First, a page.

Monday, February 18, 2013

Wing price spikes forcing some smarter marketing

If you run a local tavern or casual restaurant that sells a lot of chicken wings, you can always emphasize some of your other offerings to help combat the current sharply increasing price of wings from suppliers.

But, what if you run a chain that emphasizes wings in the name, the logo and on the menu? That's the problem facing Buffalo Wild Wings, which has a store in Clifton Park.

The company has reported that record-high chicken wing prices cut into its profit margins for much of 2012. In response, it has worked out a new menu pricing system for this year that is being eagerly watched by competitors as well as independent restaurateurs who pay attention to the big boys' marketing moves.

In other words, don't be surprised if the Buffalo changes eventually are reflected in service and pricing of wings at your favorite local haunt. 

“We faced challenges last year, but we maintained a disciplined approach to ensure our long-term success,” chief executive Sally Smith said during a fourth-quarter earnings call with analysts. “Even as we dealt with higher-than-expected cost of sales, we continued to invest in our future success.”

Food costs rose 2.6% from a year earlier to 32% of sales in the fourth quarter, driven by a 70% increase in the brand’s cost-per-wing from a year earlier. Traditional wings cost $2.07 per pound, an increase of 65 cents from the prior year, but larger wings also yielded fewer wings per pound, she said. For the first two months of 2013’s first quarter, wings are averaging $2.13 per pound. Fourth-quarter labor costs also rose slightly, by 0.3% from a year earlier.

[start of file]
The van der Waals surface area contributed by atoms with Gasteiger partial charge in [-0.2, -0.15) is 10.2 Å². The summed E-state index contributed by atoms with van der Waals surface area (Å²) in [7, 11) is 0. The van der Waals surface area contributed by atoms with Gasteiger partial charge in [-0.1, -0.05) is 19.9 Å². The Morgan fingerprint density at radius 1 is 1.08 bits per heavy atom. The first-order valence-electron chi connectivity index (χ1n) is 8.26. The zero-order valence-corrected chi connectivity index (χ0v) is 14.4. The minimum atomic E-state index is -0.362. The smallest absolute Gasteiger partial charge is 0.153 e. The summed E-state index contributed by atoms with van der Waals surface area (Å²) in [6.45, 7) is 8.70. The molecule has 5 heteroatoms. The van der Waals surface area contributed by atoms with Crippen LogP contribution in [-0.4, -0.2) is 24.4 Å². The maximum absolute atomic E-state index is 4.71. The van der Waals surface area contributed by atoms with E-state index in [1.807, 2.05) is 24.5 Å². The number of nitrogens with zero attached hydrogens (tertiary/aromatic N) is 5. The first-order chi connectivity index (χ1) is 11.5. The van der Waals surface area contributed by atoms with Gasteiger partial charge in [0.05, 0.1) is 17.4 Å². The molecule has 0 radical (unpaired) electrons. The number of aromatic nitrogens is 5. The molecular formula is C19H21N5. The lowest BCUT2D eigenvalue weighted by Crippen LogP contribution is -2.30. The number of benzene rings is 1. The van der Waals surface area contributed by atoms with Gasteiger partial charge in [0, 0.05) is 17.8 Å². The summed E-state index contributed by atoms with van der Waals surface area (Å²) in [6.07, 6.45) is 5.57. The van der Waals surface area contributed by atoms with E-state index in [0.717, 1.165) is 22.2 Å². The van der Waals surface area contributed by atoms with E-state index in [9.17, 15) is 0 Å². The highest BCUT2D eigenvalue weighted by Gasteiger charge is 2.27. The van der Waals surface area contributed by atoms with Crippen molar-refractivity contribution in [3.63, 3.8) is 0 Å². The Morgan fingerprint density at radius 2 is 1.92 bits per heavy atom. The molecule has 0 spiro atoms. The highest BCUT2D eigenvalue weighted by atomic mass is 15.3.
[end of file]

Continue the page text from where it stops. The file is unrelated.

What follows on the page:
According to a report in the trade publication Nation's Restaurant News, the chain’s test of a new pricing system, which serves wings in variable-size portions based on weight rather than a fixed number of wings, is in place at 64 locations, including both company-owned and franchised units. Instead of emphasizing the number of wings in each order, according to Smith, orders might be described as “single, double and triple” or “snack, platter and meal.”

Buffalo Wild Wings is expected to make a final decision on the pricing structure some time in the second quarter of the year, just ahead ahead of a new menu rollout set for August.

The chain did not increase menu prices early last year, when 2012’s record-high wing costs followed record lows from 2011,but by the third quarter, “there was no other way to cover the cost of the product,” Smith said. The brand ended up taking about 6% of pricing increases for all of 2012.

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